Law & Governance
[This article was originally published in HealthcarePapers, 14(1)]
The article co-authored by Maureen Taylor and Sandra Martin raises important issues that are resulting in new debate and attention in our thinking concerning physician-assisted death. It is likely that a change in policy is forthcoming, especially with the emerging force of a growing demographic who value personal choice and autonomy and are well-versed in the range of medical technologies and practices available. The issue of physician-assisted death cannot be understood apart from considering current models of healthcare and the role of adequate supportive care and psychosocial support.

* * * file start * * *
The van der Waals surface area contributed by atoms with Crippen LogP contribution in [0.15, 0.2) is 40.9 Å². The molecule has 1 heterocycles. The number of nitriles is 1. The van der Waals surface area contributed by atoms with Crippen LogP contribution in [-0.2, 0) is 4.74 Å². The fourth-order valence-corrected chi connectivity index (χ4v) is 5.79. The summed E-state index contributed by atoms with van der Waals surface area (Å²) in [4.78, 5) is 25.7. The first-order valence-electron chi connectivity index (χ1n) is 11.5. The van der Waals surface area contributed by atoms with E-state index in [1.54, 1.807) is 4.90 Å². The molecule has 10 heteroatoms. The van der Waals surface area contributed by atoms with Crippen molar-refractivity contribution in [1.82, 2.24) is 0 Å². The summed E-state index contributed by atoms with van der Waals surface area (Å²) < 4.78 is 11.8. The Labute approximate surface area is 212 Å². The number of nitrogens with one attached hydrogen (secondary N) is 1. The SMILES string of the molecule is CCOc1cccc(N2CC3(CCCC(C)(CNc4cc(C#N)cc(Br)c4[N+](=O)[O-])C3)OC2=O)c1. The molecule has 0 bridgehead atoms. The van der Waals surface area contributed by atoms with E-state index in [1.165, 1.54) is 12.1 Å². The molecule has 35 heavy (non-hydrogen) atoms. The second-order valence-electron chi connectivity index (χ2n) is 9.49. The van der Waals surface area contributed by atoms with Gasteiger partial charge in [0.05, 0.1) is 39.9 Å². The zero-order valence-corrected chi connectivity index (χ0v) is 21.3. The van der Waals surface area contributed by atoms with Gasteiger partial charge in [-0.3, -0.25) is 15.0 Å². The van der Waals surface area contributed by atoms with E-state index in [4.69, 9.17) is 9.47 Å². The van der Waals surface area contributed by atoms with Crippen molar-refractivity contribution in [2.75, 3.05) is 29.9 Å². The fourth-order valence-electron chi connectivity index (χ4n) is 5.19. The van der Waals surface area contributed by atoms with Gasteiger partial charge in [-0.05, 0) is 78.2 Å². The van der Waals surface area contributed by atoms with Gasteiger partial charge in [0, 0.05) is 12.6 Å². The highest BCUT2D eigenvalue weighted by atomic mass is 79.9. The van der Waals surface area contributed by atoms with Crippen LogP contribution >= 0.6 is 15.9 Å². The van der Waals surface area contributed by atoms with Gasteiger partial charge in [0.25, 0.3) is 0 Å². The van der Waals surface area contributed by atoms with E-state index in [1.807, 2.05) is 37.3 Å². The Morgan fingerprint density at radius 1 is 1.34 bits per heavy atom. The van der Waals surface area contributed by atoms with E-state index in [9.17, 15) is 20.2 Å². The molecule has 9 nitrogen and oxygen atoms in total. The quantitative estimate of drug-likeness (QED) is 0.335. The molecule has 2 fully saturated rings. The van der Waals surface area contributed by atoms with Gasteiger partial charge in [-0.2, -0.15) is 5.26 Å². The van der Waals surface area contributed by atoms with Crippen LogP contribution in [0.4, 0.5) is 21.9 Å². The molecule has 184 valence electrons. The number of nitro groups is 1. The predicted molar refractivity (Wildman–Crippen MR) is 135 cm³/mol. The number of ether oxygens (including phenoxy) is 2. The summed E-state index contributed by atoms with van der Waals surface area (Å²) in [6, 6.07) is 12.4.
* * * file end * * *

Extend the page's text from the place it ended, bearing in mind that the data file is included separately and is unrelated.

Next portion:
Despite having access to research and frameworks to inform quality palliative care, as well as communication competencies and guidelines to assist practitioners in the management of debilitating symptoms, our current healthcare system consists of healthcare professionals who continue to be challenged in their abilities to alleviate complex and challenging symptoms and distress. We will need to carefully assess our systems and plan well ahead for changes in policy to provide optimal, ethical and safe approaches to the offering of services around assisted death as an option for end-of-life care.
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